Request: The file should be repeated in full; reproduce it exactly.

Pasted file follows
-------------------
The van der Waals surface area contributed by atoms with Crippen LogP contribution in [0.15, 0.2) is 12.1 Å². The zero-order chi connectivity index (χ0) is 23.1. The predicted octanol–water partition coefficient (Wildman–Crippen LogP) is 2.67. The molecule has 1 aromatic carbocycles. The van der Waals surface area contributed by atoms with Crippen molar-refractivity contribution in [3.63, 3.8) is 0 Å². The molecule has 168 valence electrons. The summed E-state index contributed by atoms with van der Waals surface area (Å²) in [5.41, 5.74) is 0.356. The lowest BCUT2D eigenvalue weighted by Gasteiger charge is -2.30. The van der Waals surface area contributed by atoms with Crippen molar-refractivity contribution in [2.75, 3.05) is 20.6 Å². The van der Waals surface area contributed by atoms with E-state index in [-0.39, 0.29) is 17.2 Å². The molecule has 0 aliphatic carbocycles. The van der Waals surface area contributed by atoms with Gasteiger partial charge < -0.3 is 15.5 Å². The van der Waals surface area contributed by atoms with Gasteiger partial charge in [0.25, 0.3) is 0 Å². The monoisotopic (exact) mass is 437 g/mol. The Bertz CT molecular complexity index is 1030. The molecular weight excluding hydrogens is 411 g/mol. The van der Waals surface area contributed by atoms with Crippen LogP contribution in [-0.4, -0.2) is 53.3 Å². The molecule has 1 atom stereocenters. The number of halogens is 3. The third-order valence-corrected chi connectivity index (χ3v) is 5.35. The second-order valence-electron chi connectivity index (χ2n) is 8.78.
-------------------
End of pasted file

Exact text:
The van der Waals surface area contributed by atoms with Crippen LogP contribution in [0.15, 0.2) is 12.1 Å². The zero-order chi connectivity index (χ0) is 23.1. The predicted octanol–water partition coefficient (Wildman–Crippen LogP) is 2.67. The molecule has 1 aromatic carbocycles. The van der Waals surface area contributed by atoms with Crippen molar-refractivity contribution in [3.63, 3.8) is 0 Å². The molecule has 168 valence electrons. The summed E-state index contributed by atoms with van der Waals surface area (Å²) in [5.41, 5.74) is 0.356. The lowest BCUT2D eigenvalue weighted by Gasteiger charge is -2.30. The van der Waals surface area contributed by atoms with Crippen molar-refractivity contribution in [2.75, 3.05) is 20.6 Å². The van der Waals surface area contributed by atoms with E-state index in [-0.39, 0.29) is 17.2 Å². The molecule has 0 aliphatic carbocycles. The van der Waals surface area contributed by atoms with Gasteiger partial charge < -0.3 is 15.5 Å². The van der Waals surface area contributed by atoms with Gasteiger partial charge in [0.25, 0.3) is 0 Å². The monoisotopic (exact) mass is 437 g/mol. The Bertz CT molecular complexity index is 1030. The molecular weight excluding hydrogens is 411 g/mol. The van der Waals surface area contributed by atoms with Crippen LogP contribution in [-0.4, -0.2) is 53.3 Å². The molecule has 1 atom stereocenters. The number of halogens is 3. The third-order valence-corrected chi connectivity index (χ3v) is 5.35. The second-order valence-electron chi connectivity index (χ2n) is 8.78.